which includes submodels about reverberation and background noise so as to increase speech source separation performance under reverberant and noisy environments. The proposed method also estimates a time-varying spatial filter via the DNN. The DNN infers intermediate variables which are utilized for constructing the time-varying spatial filter. Since there are several errors in a separated signal, both the separated signal by the unsupervised method and the separated signal via the DNN are modeled as a probabilistic signal so as to avoid overfitting to the separation errors in traing phase. The proposed method adopts a loss function which evaluates Kullback-Leibler Divergence (KLD) between the posterior probability density function (PDF) of the separated signal by the unsupervised method and that of the separated signal via the DNN. Although there are multiple intermediate variables which should be inferred by the DNN, gradient of the loss function can be back-propagated into the DNN through all the intermediate variables jointly, thanks to evaluating the output signal in the loss function. Experimental results under reverberant and noisy conditions show that the proposed method can train the DNN more effectively in an unsupervised manner than conventional methods even when the number of the training utterances is small, i.e., 1K. The proposed KLD loss function is also shown to achieve better performance than the

loss function that evaluates the output signal as a deterministic signal.

2 Microphone input signal model

In this paper, speech source separation is performed in a time-frequency domain. Multi-channel microphone input signal ( is the frame index and is the frequency index) is modeled as follows:

(1)

where is the number of the speech sources, is the th speech signal, is the late reverberation term, and is the multi-channel background noise term. The objective of speech source separation is estimation of .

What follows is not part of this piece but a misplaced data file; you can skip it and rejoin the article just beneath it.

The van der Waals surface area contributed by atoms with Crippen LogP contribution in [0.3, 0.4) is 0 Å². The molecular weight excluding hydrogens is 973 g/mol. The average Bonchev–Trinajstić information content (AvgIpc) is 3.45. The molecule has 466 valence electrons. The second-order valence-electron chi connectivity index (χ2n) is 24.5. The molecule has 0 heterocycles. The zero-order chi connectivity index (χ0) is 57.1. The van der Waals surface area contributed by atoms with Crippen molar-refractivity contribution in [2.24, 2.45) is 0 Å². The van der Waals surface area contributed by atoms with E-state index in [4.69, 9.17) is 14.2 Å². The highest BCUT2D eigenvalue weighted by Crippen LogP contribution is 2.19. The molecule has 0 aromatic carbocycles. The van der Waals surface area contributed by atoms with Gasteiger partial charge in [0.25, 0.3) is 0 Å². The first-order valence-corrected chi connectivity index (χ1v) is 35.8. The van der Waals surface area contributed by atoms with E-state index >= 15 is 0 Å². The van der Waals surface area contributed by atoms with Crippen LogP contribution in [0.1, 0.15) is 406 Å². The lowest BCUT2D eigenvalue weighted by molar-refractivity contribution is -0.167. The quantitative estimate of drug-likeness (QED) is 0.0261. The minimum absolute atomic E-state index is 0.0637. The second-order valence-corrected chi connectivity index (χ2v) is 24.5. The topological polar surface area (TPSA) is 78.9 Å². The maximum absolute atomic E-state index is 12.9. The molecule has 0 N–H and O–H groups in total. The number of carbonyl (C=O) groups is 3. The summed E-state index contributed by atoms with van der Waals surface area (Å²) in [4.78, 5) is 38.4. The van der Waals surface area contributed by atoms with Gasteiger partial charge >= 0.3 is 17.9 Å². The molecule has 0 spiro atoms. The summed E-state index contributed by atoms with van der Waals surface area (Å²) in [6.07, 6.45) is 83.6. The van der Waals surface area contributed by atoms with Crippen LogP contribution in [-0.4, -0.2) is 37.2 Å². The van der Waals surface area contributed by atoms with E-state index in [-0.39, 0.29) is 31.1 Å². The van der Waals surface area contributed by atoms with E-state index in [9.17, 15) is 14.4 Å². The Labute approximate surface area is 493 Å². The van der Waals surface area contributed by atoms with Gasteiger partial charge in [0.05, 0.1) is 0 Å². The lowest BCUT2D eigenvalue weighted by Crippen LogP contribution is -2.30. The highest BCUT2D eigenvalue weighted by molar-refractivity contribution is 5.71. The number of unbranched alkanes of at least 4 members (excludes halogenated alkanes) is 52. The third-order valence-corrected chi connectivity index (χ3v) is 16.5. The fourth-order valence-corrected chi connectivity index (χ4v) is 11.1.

3 Proposed method

3.1 Overview

The proposed method trains a DNN which infers parameters of speech source separation without no clean data. Block diagram of the proposed method is shown in Fig. 1.

Figure 1: Block diagram of proposed method

The proposed method consists of two major parts. In each part, an input signal is a dereverberated signal by the Weighted Prediction Error (WPE) [22]. Let be the output signal of the WPE, where ( is the tap-length of early reverberation and is the tap-length of the dereverberation filter ). The first part is a pseudo clean signal generator (PCSG). As an alternative clean signal, the PCSG generates a separated speech signal in an unsupervised manner based on the local Gaussian modeling (LGM) [5]. The PCSG regards the pseudo clean signal (PCS) as a probabilistic signal and estimates the posterior probability density function (PDF) of the PCS in which is the separation parameter that is estimated in an iterative manner. The second part is the DNN based estimation part of each speech source. In the DNN part, each speech source is also regarded as a probabilistic signal and the posterior PDF is estimated, where

is the separation parameter which is estimated via the DNN. As the PCS and the estimated signal by the DNN are both probabilistic signals, we evaluate the difference between the PCS and the estimated signal by a loss function which evaluates a difference between two posterior PDFs. By consideration of uncertainty of the PCS and the estimated signal, gradient of the loss function propagates into the DNN not only through the mean vector but also through the covariance matrix term of the posterior PDF inferred by the DNN, which leads to efficient DNN training.

3.2 Pseudo Clean Signal Generator: Unsupervised speech source separation with local Gaussian modeling

The LGM based speech source separation [5]

separates multiple speech sources assuming that the PDF of each speech source belongs to a time-varying Gaussian distribution. The PDF of the dereverberated signal is modeled as

. The multi-channel spatial covariance matrix (SCM) of the dereverberated signal is modeled as follows:

(2)

where the first term is the SCM of each speech source,

is the time-frequency variance of the

th speech source, is the multi-channel covariance matrix of the th speech source, the second term is the SCM of a residual late reverberation which is not removed by the WPE, and the third term is the SCM of the background noise. Reflecting that the amount of the late reverberation depends on the past speech source variance, the late reverberation term is modeled as a convolution of the past time-varying speech source variance with the time-invariant covariance matrix [21] as follows:

(3)

where is the tap-length of the residual late reverberation and is the time-invariant covariance matrix of the th speech source. The third term in Eq. 2 is the time-invariant SCM of the background noise. Thus, is . As all the PDFs are Gaussian distributions, the posterior PDF of the th speech source is estimated as the following Gaussian distribution: